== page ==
When it came to design, the ’70s was an era of play, eclecticism, and optimism. According to Dr. David Heathcote, senior lecturer in graphic design and illustration at the Liverpool School of Art and Design, the period was defined by the transition from modernism into something much more free-form and forward-thinking. “There was no heterogeneous style or styles — it was a free-for-all. Even where it referenced earlier, historic styles, which it began to do, it was in a very obvious and playful way, a kind of non-nostalgic timelessness.”
For homemakers and homeware consumers, the ’70s marked a shift towards the idea that your home could be playful. “I think there was a lot more broad playing with aesthetic ideas which people accepted,” says Dr. Heathcote. “They got used to the idea they could have things in many, many different styles. It was a massively eclectic period.”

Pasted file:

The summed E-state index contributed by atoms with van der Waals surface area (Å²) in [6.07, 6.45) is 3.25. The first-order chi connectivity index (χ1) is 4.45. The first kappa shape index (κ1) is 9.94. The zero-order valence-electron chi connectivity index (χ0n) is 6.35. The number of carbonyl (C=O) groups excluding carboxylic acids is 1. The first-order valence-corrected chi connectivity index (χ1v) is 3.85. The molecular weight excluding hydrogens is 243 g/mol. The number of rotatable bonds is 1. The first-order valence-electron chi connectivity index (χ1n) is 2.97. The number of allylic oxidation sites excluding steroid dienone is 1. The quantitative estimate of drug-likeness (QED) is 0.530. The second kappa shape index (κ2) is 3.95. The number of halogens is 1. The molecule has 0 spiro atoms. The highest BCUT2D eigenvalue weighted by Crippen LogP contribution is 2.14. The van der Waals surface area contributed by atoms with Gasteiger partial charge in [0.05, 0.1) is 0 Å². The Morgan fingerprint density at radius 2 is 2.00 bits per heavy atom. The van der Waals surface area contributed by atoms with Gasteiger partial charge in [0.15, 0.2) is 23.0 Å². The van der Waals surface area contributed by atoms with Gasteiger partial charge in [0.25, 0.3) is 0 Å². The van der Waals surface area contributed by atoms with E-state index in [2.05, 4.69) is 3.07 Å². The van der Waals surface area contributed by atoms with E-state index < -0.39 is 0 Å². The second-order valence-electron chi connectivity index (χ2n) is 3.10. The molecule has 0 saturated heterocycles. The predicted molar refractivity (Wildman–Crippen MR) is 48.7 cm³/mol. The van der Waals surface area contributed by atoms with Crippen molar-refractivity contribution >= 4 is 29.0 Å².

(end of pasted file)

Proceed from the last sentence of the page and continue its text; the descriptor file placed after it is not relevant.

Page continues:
What Dr. Heathcote calls the “dressing-up-box culture” of all the subcultures in the ’60s meant that there were many people coming of age in the ’70s who took their subcultural approach from their fashion to their interior design. “You’ve been a rebellious teenager, you leave home, you find a flat you want to stay in, and then you redesign it — all the effort that you put into your dressing is suddenly put into your housing.”
Photo by Estelle Bilson in Manchester, United Kingdom with @valsparpaintuk, @scarlett_rickard, @dogwoodlifestyle, @oneclickplants, and @70shousemanchester. May be an image of big cat.
This desire to experiment can be linked to a broader sense of liberalism and curiosity about the world which emerged in the ’70s. Much of the craft revival (particularly with materials like rattan and skills like macramé) can be traced back to what Dr. Heathcote calls an “increasing interest in, for want of a better word, ‘ethnic’ cultures.” There was an idea that a liberal outlook involved not just an acceptance but an enjoyment of other people’s cultures, and by showcasing these influences in your home, you were parading your “embracing the world type approach.” It’s the home design mentality equivalent of popular ’70s backpacking route, the hippie trail — seen just recently in BBC One’s The Serpent.